“That was the most incredible thing I’ve ever seen…” he said, then, after a moment, ventured, “… or felt.”


Being the first time either of them had directly referred to the strange anomaly they both felt, Zedwig moved back and glanced cautiously at Fangline, who looked nothing if not wildly alive.


“Do it again,” said the prince.


“No,” replied Zedwig.


“You liked it, didn’t you?” pressed Fangline.


“We have no idea what kind of effect this could have on me, Prince Fangline,” began Zedwig, but he was cut off.


“I could feel how it affected you,” he told the mage directly, who looked away. “It was exhilarating and thrilling and powerful. It was.”


“Yes…” admitted Zedwig in weakness. “It was.”


Fangline moved closer to his side.


“Do it again,” he said to Zedwig, his voice and life force equally insistent and impossible to ignore, for everything about Fangline was nearly blinding to Zedwig’s finely tuned senses at this moment.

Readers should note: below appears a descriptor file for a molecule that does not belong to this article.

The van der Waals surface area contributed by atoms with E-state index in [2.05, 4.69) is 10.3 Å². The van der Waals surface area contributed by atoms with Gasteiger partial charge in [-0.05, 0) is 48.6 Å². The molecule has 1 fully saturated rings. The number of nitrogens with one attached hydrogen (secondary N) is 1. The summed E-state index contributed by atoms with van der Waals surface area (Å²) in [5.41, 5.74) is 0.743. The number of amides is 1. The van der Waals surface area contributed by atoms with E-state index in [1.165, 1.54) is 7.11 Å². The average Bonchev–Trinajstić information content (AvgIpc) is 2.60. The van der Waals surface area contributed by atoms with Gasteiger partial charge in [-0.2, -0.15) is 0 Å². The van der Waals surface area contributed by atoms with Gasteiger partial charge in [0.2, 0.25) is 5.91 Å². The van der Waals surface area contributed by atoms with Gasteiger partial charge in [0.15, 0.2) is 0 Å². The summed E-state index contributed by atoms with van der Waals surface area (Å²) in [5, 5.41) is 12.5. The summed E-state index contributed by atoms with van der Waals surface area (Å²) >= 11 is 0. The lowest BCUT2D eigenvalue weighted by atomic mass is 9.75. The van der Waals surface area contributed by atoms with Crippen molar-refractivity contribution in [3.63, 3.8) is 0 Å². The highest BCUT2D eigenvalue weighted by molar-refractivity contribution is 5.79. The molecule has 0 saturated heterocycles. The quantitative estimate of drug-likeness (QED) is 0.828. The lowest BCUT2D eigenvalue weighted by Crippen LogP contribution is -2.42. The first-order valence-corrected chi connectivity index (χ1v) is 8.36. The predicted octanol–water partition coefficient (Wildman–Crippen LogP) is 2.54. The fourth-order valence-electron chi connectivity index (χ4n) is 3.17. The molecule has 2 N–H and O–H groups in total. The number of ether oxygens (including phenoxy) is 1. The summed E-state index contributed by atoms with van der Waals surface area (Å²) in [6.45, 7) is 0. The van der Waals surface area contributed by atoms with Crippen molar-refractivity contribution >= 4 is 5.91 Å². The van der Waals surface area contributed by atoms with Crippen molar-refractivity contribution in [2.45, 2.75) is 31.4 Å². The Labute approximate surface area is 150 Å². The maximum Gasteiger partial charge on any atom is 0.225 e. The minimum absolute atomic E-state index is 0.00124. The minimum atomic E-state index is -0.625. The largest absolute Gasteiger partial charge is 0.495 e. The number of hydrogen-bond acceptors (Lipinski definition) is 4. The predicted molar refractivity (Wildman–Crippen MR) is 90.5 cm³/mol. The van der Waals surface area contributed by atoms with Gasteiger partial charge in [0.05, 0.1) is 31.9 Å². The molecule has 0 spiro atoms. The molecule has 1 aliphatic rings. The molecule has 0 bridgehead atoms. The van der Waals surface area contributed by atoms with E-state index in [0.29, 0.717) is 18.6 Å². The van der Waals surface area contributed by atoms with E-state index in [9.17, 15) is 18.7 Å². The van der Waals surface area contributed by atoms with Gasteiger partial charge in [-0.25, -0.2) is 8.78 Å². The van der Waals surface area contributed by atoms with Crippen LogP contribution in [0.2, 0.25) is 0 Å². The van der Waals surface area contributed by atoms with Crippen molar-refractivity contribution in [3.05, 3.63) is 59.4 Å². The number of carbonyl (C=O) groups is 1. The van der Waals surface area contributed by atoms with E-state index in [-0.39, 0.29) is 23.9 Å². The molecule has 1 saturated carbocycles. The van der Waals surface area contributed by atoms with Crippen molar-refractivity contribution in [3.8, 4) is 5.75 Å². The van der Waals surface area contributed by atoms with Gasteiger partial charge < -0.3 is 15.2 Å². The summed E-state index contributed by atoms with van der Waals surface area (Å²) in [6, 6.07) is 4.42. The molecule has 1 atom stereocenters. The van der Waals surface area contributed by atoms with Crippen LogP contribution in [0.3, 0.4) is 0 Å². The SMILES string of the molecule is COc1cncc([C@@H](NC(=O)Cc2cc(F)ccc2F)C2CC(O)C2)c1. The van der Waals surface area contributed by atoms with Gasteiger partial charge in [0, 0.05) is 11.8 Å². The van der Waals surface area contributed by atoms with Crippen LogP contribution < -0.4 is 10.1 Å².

He was facing the meadow; Fangline was at his left hand. Something snapped in the mind of Zedwig. Perhaps he let his conscience fall by the wayside, but in any case, he determined that if this was what Fangline wanted, then he would have it, and Zedwig would show him the very depths of his power. Shifting his eyes to the prince, he began to draw life from all that surrounded him, including Fangline. He knew as well as he knew he had two hands that Fangline could feel every subtlety of what he did, and that the prince thrilled with the power and Zedwig’s masterful manipulations of it. It was gratifying, even seductively so, for Zedwig’s intricate and beautiful ability to be fully recognized by another and even though he distantly knew he would regret this later, at this moment he didn’t care. So Zedwig paused, waiting, filling the air around them with anticipation; a few airborne dandelion seeds floated past, suspended like the magic the mage was holding in the afternoon light growing more and more golden, and then he drew it all at once, in one swift, sharp intake and he watched Fangline catch his breath in response.